Speaking of kids, I feel like I saw “millions” of them on this trip. They were everywhere. Tiny ones carrying even tinier ones on their backs was not an uncommon site. I lost count of the number of times our vehicle was chased by cheering, laughing kids as we drove away from a camp, a village or a school. We joked that we now know how rock stars feel! I actually wrote my very first song called “Little Child, Big World” based on my experiences with kids on this trip! We have actually worked it into our regular set list already.
I had an interesting experience when we visited the Gumz tribe in northern Ethiopia, a very primitive group of people that CPAR has recently begun working with. They present a challenge because their customs do not easily mesh with those of others in the region. They have lived a very isolated existence and have only recently become open to changes as they realize the benefits of education, health care, and clean water. Anyway, while Dwight was off discussing rainwater harvesting with the community leaders and CPAR staff, I was milling around with some of my new CPAR friends and a large group of Gumz people, none of whom spoke English. All at once an older woman came towards me and took my hands in hers and started shaking them and kissing them. That was cool but then she started tugging at the buttons on my blouse. Turns out, when they meet someone they like, they want to kiss their breast! Luckily my CPAR friends stepped in and politely declined on my behalf. During the same visit, one of the community leaders, through an interpreter asked me if I had something that could help him because he had a sore ear…he thought I was a doctor. I felt so bad for him. Ironically, he could probably be helped with some over the counter eardrops that we could easily get here.
I must admit I had been a bit nervous about going to northern Uganda, given that they’ve only had peace in that region for 7 months or so after 20 years of conflict. And, the truce between the Ugandan government and Lord’s Resistance Army ended while we were there so that was in the back of my mind. However, word is that neither side wants to resume fighting so hopefully that’s the case and peace talks will continue. Much of the work being done by CPAR in Uganda now relates to rebuilding a shattered society. Child soldiers (i.e. abducted children) are returning to their communities, landmine survivors are trying to rebuild their lives, and displaced person camps are slowly being deserted as people return to their villages and try to adjust to a life without constant fear of attack. While we were there, we were privileged to attend the handing over one of several new maternity health centres that CPAR and partners built for communities in the north. It was a big celebration, attended by local politicians, with lots of music, theatre, and dancing. A really wonderful event! However, over the next few days we would see things that were a complete contrast to the happiness of that event. Even so, what really struck me was the positive outlook and strength of people who have been through so much.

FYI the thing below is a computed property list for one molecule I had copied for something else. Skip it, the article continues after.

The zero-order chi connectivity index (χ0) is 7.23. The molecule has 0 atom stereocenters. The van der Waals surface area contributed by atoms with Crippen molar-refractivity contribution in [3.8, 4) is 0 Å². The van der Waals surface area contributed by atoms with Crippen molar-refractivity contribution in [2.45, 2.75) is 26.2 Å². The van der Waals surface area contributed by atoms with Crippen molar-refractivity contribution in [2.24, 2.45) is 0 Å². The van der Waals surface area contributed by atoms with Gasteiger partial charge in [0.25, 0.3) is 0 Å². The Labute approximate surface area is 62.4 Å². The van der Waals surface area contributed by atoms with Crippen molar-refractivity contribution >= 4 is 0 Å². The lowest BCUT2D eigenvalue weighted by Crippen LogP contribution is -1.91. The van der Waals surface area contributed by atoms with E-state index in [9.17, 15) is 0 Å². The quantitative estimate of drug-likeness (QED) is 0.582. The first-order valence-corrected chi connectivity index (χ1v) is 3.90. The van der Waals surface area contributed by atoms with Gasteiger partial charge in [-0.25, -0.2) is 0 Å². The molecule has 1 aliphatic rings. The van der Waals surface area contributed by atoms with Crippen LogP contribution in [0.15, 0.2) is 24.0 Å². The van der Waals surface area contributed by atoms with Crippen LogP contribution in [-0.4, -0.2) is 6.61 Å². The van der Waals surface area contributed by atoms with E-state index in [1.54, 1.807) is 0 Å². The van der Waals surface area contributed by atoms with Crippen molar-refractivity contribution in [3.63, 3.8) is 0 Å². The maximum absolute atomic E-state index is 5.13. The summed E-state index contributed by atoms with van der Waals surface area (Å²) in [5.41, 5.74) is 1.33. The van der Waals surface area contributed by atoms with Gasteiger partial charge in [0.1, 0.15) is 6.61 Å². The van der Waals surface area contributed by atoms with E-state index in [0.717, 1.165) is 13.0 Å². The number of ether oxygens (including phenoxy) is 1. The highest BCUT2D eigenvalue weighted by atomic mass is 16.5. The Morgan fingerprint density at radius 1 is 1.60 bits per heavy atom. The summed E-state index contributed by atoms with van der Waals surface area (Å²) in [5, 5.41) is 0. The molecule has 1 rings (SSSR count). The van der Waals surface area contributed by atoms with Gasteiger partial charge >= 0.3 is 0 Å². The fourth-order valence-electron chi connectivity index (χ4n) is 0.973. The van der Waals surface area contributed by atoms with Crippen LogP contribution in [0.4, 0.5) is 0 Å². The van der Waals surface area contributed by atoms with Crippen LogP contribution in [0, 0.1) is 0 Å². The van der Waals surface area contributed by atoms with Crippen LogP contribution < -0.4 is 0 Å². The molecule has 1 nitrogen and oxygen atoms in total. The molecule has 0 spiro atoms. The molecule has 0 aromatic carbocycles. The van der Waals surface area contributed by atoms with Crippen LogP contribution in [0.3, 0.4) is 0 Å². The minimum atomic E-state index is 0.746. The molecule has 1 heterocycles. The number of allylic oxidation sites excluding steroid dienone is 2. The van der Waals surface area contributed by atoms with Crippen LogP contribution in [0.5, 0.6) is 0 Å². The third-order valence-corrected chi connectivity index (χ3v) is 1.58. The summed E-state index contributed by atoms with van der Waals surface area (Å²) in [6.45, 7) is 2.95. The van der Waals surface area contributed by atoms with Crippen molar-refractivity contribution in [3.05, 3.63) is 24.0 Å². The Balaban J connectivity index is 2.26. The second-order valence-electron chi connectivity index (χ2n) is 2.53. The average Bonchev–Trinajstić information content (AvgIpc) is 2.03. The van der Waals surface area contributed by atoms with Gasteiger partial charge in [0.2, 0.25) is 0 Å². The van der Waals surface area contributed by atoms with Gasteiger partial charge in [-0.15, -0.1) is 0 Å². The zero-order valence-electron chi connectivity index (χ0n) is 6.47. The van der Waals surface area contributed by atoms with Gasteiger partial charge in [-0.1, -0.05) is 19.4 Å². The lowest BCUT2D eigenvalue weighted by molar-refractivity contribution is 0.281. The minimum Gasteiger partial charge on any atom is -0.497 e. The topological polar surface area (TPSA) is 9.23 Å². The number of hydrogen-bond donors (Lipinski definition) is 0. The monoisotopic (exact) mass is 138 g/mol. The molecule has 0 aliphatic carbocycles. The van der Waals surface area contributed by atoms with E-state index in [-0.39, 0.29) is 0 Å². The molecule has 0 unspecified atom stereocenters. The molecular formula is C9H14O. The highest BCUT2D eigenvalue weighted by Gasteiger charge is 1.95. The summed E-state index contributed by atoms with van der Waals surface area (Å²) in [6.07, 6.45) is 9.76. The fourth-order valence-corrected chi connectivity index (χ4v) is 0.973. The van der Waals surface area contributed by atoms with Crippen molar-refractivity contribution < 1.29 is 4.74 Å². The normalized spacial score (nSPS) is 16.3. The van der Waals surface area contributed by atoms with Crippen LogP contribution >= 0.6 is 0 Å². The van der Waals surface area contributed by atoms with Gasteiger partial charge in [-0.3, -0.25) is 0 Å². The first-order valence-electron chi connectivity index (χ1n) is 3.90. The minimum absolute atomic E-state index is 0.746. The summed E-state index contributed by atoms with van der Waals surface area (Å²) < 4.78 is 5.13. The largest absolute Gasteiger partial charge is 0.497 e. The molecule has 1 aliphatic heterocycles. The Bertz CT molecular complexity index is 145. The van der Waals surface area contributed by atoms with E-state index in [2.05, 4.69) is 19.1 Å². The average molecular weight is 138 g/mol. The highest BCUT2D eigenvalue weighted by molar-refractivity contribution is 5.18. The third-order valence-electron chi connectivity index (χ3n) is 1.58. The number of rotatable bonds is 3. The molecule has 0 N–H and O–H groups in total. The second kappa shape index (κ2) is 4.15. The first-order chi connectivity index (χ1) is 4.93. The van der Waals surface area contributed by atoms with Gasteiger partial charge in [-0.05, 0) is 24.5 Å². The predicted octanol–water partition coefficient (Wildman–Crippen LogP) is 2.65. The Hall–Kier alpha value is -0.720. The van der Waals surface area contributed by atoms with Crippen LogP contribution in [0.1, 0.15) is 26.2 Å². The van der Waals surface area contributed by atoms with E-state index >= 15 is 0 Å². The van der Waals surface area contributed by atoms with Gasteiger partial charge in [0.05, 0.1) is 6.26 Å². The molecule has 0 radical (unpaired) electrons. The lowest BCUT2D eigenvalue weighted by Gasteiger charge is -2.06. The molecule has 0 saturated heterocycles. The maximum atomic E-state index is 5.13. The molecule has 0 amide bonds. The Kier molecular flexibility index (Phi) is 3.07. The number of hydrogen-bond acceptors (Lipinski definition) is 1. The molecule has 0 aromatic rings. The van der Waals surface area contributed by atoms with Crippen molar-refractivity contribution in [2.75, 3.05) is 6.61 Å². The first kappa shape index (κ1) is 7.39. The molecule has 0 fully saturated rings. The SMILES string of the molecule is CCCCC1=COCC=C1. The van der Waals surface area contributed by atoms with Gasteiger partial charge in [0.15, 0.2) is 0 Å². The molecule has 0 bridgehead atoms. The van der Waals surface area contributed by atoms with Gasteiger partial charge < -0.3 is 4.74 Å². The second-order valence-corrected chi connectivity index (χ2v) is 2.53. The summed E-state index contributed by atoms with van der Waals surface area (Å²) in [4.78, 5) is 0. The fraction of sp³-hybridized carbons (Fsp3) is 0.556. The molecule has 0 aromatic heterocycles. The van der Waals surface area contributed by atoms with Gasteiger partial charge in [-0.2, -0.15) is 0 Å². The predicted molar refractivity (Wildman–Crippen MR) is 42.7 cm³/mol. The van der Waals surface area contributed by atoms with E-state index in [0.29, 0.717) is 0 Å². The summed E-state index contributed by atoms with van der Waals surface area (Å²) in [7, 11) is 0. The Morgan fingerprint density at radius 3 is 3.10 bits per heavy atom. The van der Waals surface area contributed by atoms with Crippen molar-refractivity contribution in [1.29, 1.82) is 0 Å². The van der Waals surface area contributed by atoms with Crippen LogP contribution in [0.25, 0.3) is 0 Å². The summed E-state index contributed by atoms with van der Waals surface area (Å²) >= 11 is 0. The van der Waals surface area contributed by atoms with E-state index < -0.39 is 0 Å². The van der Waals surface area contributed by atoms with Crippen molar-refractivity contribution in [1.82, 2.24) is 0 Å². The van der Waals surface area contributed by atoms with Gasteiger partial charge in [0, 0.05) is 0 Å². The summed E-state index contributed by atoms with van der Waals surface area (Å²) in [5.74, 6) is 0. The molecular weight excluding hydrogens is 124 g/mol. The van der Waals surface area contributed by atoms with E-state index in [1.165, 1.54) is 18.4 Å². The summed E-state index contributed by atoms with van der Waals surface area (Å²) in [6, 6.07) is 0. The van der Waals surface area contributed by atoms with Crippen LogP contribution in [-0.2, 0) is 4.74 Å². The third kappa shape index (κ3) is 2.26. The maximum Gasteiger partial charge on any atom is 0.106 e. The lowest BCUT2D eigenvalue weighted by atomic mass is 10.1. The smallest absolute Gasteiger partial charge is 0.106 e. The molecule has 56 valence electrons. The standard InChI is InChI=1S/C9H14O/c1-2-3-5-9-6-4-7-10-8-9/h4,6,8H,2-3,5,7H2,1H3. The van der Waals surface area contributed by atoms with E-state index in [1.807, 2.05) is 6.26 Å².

Let me tell you about the food on this trip…it was great!! We became especially fond of Ethiopian food (especially Injeera and sauces) and have actually craved it since our return home. Thankfully there are some really good Ethiopian restaurants here in Toronto. We happened to be there during Lent and since many of the folks we hung out with are Orthodox, we ate mostly vegetarian. The coffee in Ethiopia has really spoiled us. Even at the tiniest little rural “hotel” (restaurant) it was superb. We’ve had to wean ourselves off sugar though as it was often served with sugar already added. In Uganda we enjoyed, grilled meats (Choma), steamed plantains (Matooke), beans and a flatbread called Chapatti…Yum! The staple food in Malawi is a maizemeal dish called Nsima, which we had with several meals that included chicken, and pumpkin leaves, which were delicious! One of the CPAR staff members we traveled with in Malawi told us about Chambo, a very popular fish. We know it as Tilapia. We happened to be going to a region of Malawi that is known for serving it and were looking forward to it…except maybe the part where they serve it with the head on! Unfortunately during our three night stay there, it wasn’t available…the waters had been so rough the fisherman couldn’t go out.
I realize this is getting long so I am going to sign off for today!